Nick Carraway says “Dishonesty in a woman is never a thing you can blame deeply”
In light of this comment, discuss how Fitzgerald presents the female characters in The Great Gatsby.
Fitzgerald uses the characters of Daisy Buchanan, Jordan Baker and Myrtle Wilson in his novel, ‘The Great Gatsby,’ to portray his view on the changing morals and nature of women in 1920’s America. At a time surrounding the height of decadence and hedonism after the First World War, it is inevitable that the females in the novel do not take on subordinated, traditional femininities but Fitzgerald portrays them in a much more assertive, yet negative, way, layering their personalities in a manner that suggests each of them is corrupted in some aspect.
Written from Nick Carraway’s point of view, the novel portrays his view of women drawn from his own opinions, and despite Nick claiming to be ‘one of the few honest people [he] has ever known”, he does not always “reserve judgement” as he says he does. His statement “dishonesty in a woman is never a thing you can blame deeply” concerning Jordan Baker’s cheating, portrays her character in particular as one who is merely misled or even unaware of her own flaws, yet it is obvious, through Nick’s account, that she has wittingly cheated in her golf tournament. This suggests that Nick wishes to subtly overlook the flaws in the women of the novel at the beginning, as he has a “slightly obsessive compulsion to clean things” such as fellow character’s moral flaws up, as critic Tony Tanner believes. In a way this reflects the society’s reluctance to truly blame women for their changing characteristics throughout the twenties. Even so, Fitzgerald also uses Nick’s viewpoint to demonstrate how truly careless and female characters are, as, even though he is not omniscient, he quickly realises that each woman has something to hide or a fault and at the end of the novel he makes direct remarks about each female.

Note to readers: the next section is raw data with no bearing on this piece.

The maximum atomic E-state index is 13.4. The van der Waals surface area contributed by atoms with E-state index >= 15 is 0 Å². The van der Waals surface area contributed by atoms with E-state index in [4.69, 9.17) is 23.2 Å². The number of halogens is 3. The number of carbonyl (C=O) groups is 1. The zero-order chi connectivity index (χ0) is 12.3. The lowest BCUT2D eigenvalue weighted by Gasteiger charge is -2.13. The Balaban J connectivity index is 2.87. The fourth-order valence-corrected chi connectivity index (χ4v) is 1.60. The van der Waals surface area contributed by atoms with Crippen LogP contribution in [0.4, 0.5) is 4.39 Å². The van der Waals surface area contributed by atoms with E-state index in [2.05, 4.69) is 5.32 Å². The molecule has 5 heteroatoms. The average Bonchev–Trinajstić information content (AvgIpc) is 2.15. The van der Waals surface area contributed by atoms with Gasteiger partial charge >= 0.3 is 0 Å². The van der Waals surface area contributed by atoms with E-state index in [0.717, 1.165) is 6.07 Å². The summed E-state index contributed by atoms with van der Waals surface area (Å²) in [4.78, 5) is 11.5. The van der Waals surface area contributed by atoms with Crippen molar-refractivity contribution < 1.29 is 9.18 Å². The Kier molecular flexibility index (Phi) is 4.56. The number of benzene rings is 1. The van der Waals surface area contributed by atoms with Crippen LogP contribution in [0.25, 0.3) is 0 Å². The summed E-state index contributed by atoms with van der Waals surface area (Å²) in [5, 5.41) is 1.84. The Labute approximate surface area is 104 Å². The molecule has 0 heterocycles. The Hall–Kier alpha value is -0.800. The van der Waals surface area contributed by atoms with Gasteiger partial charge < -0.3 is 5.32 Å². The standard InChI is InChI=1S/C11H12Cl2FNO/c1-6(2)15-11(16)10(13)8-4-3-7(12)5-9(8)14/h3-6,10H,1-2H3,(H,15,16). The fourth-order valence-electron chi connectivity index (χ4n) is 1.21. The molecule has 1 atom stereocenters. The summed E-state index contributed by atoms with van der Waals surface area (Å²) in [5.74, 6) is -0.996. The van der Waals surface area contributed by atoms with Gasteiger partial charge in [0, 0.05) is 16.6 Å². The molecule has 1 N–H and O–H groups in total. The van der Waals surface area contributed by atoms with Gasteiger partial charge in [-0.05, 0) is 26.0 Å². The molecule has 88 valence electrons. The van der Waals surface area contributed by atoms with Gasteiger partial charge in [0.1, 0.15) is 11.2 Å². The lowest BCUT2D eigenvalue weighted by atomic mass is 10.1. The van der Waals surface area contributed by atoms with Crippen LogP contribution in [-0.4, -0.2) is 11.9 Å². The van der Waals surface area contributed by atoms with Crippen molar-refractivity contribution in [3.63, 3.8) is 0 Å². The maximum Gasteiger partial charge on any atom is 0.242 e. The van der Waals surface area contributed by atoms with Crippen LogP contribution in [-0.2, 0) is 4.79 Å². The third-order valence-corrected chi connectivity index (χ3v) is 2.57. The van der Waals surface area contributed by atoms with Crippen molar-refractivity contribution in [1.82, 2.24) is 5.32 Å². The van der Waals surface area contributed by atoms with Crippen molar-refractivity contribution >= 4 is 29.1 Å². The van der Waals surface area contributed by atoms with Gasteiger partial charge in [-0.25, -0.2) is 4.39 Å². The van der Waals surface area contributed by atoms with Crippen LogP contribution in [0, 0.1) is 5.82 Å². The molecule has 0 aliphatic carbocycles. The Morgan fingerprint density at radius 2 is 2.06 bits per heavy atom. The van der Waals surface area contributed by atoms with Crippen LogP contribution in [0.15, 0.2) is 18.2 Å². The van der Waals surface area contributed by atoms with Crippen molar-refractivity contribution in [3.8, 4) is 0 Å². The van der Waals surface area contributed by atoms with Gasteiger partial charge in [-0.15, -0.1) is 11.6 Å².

Fitzgerald uses the character of Daisy Fay to ultimately expose the manipulative qualities which many women posses; on the surface she appears as an innocent, charming woman, yet underneath she is immoral and perhaps the most careless character in the novel, brutally killing Myrtle and not thinking twice. The author successfully uses the name of a seemingly delicate flower to replicate her deceitful personality, as the yellow centre of the daisy is essentially a metaphor for the corruption and carelessness which underlies Daisy’s character. Daisy’s maiden name, Fay, also suggests that she is fairy-like and therefore quite flighty, yet she also brings great, mysterious pleasure to Gatsby when she brings the mystifying ‘twinkle bells of sunshine’ back into his life. From the archaic meaning of Fay, ‘faith’ is derived and this implies that Gatsby has ultimate faith Daisy’s abilities to please him, although eventually she ‘tumble(s) short of his dreams.’
There is also very little substance to Daisy’s character; she is superficial, describing Nick as ‘like a rose’ when truthfully she has just snatched this choice of words from nowhere. Wishing her daughter to be a ‘beautiful little fool’, Daisy attempts to fulfil this description through her choice of ‘white dresses’ and her flirtatious voice, yet she is actually very shrewd and careful with her words. As Jordan Baker describes ‘it’s a great advantage not to drink among hard drinking people’ and this implies that Daisy will go to lengths to hold onto her act of being an innocent woman and not lose her guise. She is fundamentally a shallow young woman, impressed by and hungry for the safety provided by immense wealth. This aspect of her persona reflects the time that the novel is set; Daisy is hedonistic due to the ‘Jazz Age’ through which she lives, and the consumer culture existent at the time shapes her entire personality into one of obsession with money and status. Even her choice of words “I’m sophisticated” is shallow, as sophistication...
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